A physician’s journey to working from home

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Raise your glasses (of juice, water, champagne, or whatever you fancy) and join me in celebrating a dream come true: I’m officially a physician who practices medicine from home. To think that it was only four years ago that I was burnt out. It took having that eye-opening experience to take myself off the grid and begin practicing medicine on my own terms. I left nephrology to practice as a locum hospitalist. Since then, I never looked back.

It was not exactly a cakewalk reaching this career goal. Let’s rewind to a year ago, shall we? In my quest to move to a tax-free state with warm weather, my family and I moved to Texas. As much as it was planned, things moved more quickly than anticipated. My husband and I came to Dallas for spring break, and during this time, he had a job interview here, got the job, and we had to move right away. Given that I was already in the process of applying for a Texas license, I moved without securing a job in my new location. I took advantage of this time by touring the state with my family during the Texas summer, and it was a honeymoon period of pure bliss. By the time November rolled around, I still didn’t have my Texas license, and my plan to build my coaching practice was not taking off like I wanted. By this time, I was dipping into my emergency fund.

I knew I couldn’t keep depending on my emergency fund for long, so I sought out something I could do from home that would allow me to use my Indiana license. Traveling back to Indiana just to work was not an option I even wanted to consider. To make matters worse, I bought my first rental property while I was out of work, so my emergency fund that could have lasted two years, could now only last nine months. My fun move was suddenly not so fun anymore, and I started to freak out. I knew that I had to take action, and do it quickly.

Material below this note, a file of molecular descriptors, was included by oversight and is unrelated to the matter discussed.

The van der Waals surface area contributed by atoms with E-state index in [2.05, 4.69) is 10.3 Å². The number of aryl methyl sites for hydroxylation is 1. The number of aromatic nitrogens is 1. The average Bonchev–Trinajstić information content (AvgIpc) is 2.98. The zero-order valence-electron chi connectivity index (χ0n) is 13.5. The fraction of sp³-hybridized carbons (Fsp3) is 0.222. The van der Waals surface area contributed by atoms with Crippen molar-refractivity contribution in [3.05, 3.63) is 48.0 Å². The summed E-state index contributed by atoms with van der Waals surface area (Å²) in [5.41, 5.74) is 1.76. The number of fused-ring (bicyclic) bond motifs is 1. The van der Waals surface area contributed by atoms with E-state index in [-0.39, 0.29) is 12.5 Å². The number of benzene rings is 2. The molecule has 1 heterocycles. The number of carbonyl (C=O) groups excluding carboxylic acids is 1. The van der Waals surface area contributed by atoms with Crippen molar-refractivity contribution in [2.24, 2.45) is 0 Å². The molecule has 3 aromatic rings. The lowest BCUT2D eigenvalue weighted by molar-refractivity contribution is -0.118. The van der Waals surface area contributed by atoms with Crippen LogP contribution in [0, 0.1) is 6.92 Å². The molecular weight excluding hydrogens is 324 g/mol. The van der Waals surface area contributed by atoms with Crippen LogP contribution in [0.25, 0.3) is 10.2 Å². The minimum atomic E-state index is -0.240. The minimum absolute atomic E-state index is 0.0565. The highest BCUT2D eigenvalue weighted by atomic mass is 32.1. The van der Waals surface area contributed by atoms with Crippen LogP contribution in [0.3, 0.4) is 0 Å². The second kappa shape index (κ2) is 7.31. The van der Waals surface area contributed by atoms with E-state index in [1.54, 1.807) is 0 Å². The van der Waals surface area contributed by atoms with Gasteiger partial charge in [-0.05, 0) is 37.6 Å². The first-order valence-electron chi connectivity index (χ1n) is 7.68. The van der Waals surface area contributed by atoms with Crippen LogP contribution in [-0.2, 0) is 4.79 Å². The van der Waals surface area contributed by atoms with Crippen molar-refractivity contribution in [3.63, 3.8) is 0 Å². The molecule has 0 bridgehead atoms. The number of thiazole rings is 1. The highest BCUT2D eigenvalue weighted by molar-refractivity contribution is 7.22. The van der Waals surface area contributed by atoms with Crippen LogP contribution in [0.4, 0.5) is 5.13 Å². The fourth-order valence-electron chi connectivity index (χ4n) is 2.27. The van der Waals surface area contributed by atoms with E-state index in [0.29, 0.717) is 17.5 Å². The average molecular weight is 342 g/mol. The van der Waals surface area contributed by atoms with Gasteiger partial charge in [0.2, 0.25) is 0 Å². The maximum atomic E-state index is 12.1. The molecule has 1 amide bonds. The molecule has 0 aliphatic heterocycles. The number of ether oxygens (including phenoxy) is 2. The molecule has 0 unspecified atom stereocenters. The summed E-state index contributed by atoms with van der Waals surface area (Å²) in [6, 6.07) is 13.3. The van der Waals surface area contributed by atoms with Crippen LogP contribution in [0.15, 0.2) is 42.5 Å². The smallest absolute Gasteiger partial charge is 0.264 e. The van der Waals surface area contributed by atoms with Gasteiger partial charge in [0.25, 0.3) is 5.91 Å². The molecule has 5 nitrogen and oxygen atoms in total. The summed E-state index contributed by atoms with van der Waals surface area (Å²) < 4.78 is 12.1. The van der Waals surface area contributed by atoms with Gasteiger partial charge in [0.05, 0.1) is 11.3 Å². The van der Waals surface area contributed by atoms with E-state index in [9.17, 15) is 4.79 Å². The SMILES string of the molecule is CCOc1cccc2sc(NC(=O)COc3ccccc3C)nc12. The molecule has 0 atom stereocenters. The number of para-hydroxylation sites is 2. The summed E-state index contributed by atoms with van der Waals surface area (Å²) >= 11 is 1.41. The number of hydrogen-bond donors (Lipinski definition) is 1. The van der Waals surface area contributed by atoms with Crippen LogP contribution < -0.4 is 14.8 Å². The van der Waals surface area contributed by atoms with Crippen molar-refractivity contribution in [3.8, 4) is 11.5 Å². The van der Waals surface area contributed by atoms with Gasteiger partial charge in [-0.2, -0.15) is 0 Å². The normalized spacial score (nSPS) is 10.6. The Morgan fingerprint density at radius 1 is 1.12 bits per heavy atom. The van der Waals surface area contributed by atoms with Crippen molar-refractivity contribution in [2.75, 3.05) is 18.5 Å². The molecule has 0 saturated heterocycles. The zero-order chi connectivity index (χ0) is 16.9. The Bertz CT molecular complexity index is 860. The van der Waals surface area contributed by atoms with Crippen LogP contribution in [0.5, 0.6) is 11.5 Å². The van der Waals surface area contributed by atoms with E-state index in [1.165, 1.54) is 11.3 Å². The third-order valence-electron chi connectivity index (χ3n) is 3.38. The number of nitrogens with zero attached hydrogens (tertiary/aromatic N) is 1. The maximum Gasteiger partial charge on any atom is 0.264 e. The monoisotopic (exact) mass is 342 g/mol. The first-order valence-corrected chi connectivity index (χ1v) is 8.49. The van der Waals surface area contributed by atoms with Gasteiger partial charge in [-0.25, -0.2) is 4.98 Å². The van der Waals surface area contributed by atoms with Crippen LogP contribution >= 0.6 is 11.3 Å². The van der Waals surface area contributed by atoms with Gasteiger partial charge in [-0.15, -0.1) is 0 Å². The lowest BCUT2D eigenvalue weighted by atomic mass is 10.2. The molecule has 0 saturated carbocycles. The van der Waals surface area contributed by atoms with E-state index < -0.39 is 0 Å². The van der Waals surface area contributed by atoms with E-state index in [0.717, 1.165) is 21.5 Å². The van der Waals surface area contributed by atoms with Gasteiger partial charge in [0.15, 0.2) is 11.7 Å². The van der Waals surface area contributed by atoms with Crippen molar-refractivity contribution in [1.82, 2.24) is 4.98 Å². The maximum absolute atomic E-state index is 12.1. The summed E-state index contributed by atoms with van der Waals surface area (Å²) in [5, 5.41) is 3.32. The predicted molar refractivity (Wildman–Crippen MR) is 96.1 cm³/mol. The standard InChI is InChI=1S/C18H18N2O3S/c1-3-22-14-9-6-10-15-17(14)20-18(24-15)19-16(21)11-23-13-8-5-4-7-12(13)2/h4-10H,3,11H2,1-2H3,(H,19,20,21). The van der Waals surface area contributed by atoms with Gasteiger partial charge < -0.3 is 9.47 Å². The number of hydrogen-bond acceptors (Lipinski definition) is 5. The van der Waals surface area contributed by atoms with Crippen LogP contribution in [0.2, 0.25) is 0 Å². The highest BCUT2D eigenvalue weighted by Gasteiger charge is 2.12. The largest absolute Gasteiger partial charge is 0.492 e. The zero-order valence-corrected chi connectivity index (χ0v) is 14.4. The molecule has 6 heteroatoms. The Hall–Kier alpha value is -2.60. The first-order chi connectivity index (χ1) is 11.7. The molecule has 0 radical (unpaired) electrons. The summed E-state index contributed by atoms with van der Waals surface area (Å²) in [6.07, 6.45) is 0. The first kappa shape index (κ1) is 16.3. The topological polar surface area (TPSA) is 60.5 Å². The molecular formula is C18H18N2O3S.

I started exploring clinical and non-clinical careers from home, and I learned a great deal. Working from home in this age is very common and viable. I tried a similar endeavor four years prior, but without much success because working from home was not what it is today. When it came to trying it out again last year, I uncovered so many options, applied, and talked to several recruiters.

Initially, I went down the chart review, utilization review, and physician advisor route. I got hired by one company that was very good, but I could not make room in my schedule for the out-of-state training so the opportunity fell through. I came across a handful of eye-catching companies, which I applied to, but for one reason or another they turned out not to be a good fit. Other avenues I considered getting into [but did not pursue] were disability exams, medical-legal (pays well), direct sales for skin care companies, pharmaceutical opportunities, medical writing, telehospitalist jobs, and more.

Finally, I discovered telemedicine in all its glory, and man, I was excited to say the least. The best perk of telemedicine is the flexibility it provides, since it is per diem and according to one’s schedule. I applied to telemedicine opportunities and got hired to do telemedicine in February of this year. I was so overjoyed.

As of now, I choose to see patients once a week so I can comfortably semi-retire. Interestingly enough, by the time I got everything sorted out with my new job, my financial and life coaching business had begun picking up. That’s some timing, huh? My real estate business is also stabilizing, and I recently joined an anti-aging skincare and wellness company called Neora. As Warren Buffett (my favorite virtual mentor) says, “Multiple streams of income are not optional, they are a necessity.” As you can see, it has been quite a journey to get here, but one that has been worthwhile.

Nana Korsah is a nephrologist and can be reached at MD Work & Life Balance.

Image credit: Shutterstock.com

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